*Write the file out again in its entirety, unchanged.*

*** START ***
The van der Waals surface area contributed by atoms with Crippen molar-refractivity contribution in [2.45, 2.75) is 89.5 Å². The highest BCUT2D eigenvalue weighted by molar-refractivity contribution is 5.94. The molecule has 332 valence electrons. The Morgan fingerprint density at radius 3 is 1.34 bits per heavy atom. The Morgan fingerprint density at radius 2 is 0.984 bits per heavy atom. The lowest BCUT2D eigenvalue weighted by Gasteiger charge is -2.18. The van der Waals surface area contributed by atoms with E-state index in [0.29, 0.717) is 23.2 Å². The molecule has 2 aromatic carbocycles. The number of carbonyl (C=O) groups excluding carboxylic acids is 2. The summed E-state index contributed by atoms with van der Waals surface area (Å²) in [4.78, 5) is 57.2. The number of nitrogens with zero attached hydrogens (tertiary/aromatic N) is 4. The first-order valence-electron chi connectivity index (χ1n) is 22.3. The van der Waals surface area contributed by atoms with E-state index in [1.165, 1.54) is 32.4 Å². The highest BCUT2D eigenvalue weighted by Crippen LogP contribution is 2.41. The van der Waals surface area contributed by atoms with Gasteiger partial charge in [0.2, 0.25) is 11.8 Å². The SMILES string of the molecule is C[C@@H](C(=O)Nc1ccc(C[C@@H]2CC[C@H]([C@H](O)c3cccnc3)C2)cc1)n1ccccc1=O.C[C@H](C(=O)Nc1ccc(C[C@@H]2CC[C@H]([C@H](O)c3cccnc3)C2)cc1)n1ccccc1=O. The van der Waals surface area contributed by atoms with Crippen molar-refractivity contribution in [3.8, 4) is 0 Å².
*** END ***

The van der Waals surface area contributed by atoms with Crippen molar-refractivity contribution in [2.45, 2.75) is 89.5 Å². The highest BCUT2D eigenvalue weighted by molar-refractivity contribution is 5.94. The molecule has 332 valence electrons. The Morgan fingerprint density at radius 3 is 1.34 bits per heavy atom. The Morgan fingerprint density at radius 2 is 0.984 bits per heavy atom. The lowest BCUT2D eigenvalue weighted by Gasteiger charge is -2.18. The van der Waals surface area contributed by atoms with E-state index in [0.29, 0.717) is 23.2 Å². The molecule has 2 aromatic carbocycles. The number of carbonyl (C=O) groups excluding carboxylic acids is 2. The summed E-state index contributed by atoms with van der Waals surface area (Å²) in [4.78, 5) is 57.2. The number of nitrogens with zero attached hydrogens (tertiary/aromatic N) is 4. The first-order valence-electron chi connectivity index (χ1n) is 22.3. The van der Waals surface area contributed by atoms with E-state index in [1.165, 1.54) is 32.4 Å². The highest BCUT2D eigenvalue weighted by Crippen LogP contribution is 2.41. The van der Waals surface area contributed by atoms with Gasteiger partial charge in [0.2, 0.25) is 11.8 Å². The SMILES string of the molecule is C[C@@H](C(=O)Nc1ccc(C[C@@H]2CC[C@H]([C@H](O)c3cccnc3)C2)cc1)n1ccccc1=O.C[C@H](C(=O)Nc1ccc(C[C@@H]2CC[C@H]([C@H](O)c3cccnc3)C2)cc1)n1ccccc1=O. The van der Waals surface area contributed by atoms with Crippen molar-refractivity contribution in [3.8, 4) is 0 Å².